Learning Experience: Attempting to Transfer a Windows 7 Install to Boot Camp (PC to Mac)

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Source System
Lenovo Notebook
SSD Hard Drive
Windows 7

Target System
MacBook Pro (Late 2013, 13.3″ with Retina Display)
SSD Hard Drive
Boot Camp

For the more literal folks, I apologize. I realize that a Mac is actually a PC but for the sake of simplicity I added it to the title so everyone would understand what I was trying to do.

I recently needed to transfer a Windows 7 install from a Lenovo notebook over to a MacBook Pro Bootcamp partition. I need to make it clear that this project was not a success. However, I have learned a few things that others will find useful. In addition, had I followed some advice available in a blog post it’s possible that it would have worked. After all, I did succeed in migrating the partition over and it did attempt to boot…

This particular transfer was a bit more challenging due to the fact that both systems use SSD drives. As a result, I couldn’t simply pull a drive and execute more direct partition clones.

Should you be considering such a move then a good place to begin is a blog post by twocanoes titled Migrating a Real PC to Boot Camp with Winclone 4. Basically, this is the advice I did not follow. Now, my reason for not following it wasn’t irrational. I was very concerned that I’d run Sysprep before cloning, only to then discover that it simply wouldn’t work. Perhaps if I hadn’t been trying to do this quickly I could have attempted this while also having a good fallback clone of the partition made BEFORE running Sysprep or any other changes (and it did not turn out quickly – I spent more time trying to make this work than I did simply starting with a fresh Windows 7 Bootcamp install).

So, once again, I’m confident that I could have succeeded in this endeavor had I followed the advice from twocanoes. However, even though I wasted a lot of time I did learn a few valuable things along the way.

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Using a PS3 Bluetooth Controller with a Mac

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The Short Version: Download and install a program named PS3Controller. Enable Bluetooth. The pairing code for PS3 controllers is “0000”. I had to connect via USB first to make it work. Read the entire post for additional issues. Note that I’ve only gone through this process using OS X Lion.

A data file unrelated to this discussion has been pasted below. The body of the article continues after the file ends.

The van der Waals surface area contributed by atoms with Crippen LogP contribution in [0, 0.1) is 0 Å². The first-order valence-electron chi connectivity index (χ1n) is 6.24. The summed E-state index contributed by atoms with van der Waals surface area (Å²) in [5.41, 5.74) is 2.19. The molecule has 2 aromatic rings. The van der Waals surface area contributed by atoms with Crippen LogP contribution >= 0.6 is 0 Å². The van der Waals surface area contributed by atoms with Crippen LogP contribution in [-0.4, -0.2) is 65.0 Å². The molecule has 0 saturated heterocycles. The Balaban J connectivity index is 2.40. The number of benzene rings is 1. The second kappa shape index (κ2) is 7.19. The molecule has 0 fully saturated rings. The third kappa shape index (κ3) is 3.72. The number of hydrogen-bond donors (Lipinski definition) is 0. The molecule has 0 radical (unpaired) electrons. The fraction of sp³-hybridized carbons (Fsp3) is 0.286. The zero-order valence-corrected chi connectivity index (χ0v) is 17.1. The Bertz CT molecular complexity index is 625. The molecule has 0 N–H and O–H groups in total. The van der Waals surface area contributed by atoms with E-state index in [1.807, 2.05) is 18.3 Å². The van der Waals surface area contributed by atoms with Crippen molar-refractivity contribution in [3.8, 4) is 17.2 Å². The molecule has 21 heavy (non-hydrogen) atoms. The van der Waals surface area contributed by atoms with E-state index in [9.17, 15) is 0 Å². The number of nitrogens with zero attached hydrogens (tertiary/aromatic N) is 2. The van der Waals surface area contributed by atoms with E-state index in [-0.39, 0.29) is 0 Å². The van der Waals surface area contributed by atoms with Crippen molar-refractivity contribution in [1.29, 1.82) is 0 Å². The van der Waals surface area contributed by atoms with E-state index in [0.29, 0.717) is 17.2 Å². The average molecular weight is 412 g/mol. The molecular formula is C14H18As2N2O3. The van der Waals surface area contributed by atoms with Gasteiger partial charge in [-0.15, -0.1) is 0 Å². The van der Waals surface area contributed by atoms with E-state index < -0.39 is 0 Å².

See an additional update regarding Mountain Lion and Lego Star Wars: The Complete Saga at the end of this post.

A while back I managed to get the PS2 version of Shadow of the Colossus working in an emulator for Windows. Using a different driver, not referenced to in this post, I was able to use the PS3 controller (at the time I was only able to get it work via USB).

Recently, I decided see if I could get a PS3 controller working in OS X Lion in order to use it with several different console emulators. This turned out to be relatively simple using a piece of software named PS3Contoller.

One benefit to using this driver is that it supports Bluetooth, which is the wireless protocol used by the PS3 controllers. I did have some issues getting it to connect when working in the OS X Bluetooth system preference. When I plugged the controller in the red LEDs flashed continuously but it wasn’t detected as a Bluetooth device. However, if I had the controller connected via USB and then hit the PS button while the Mac was looking for devices, it usually found it (the controller stops flashing once it connects).

The pairing code for PS3 controllers is the standard “0000”.

Note that in my case I had to connect it via USB first. Otherwise, it didn’t seem to detect it. In addition, it seems that each time I wanted to use the controller after shutting down the Mac or putting it into stand-by, I had to reconnect it via the Bluetooth system preference. However, once it was connected it stayed connected throughout that session of use.

If you’re planning to set this up within Bluetooth range of the PS3 then I recommend that you flip the power switch on the back to the OFF position. Otherwise, the PS3 will turn on when you hit the PS button on the controller.

I was able to have two PS3 controllers connected via Bluetooth at the same time. However, I wasn’t able to get Sixtyforce to detect two PS3 controllers at the same time (though I could connect a GameStop USB controller and a PS3 controller and use both for different players). I suspect that the ability to use two PS3 controllers for different players is determined by the program and not the driver.

Updated 09/30/2012: I recently purchased a new 13″ MacBook Pro. It came with a free upgrade to Mountain Lion, which I installed. Since this was a new system it hasn’t had any of the drivers/software installed that I’ve mentioned in this post.

It’s possible that Mountain Lion has built-in support for a PS3 controller, but I haven’t tested it with other software. However, I do know that I don’t need to install any software to use a PS3 controller (wired) with Lego Star Wars: The Complete Saga. The game detects the controller and works with it perfectly.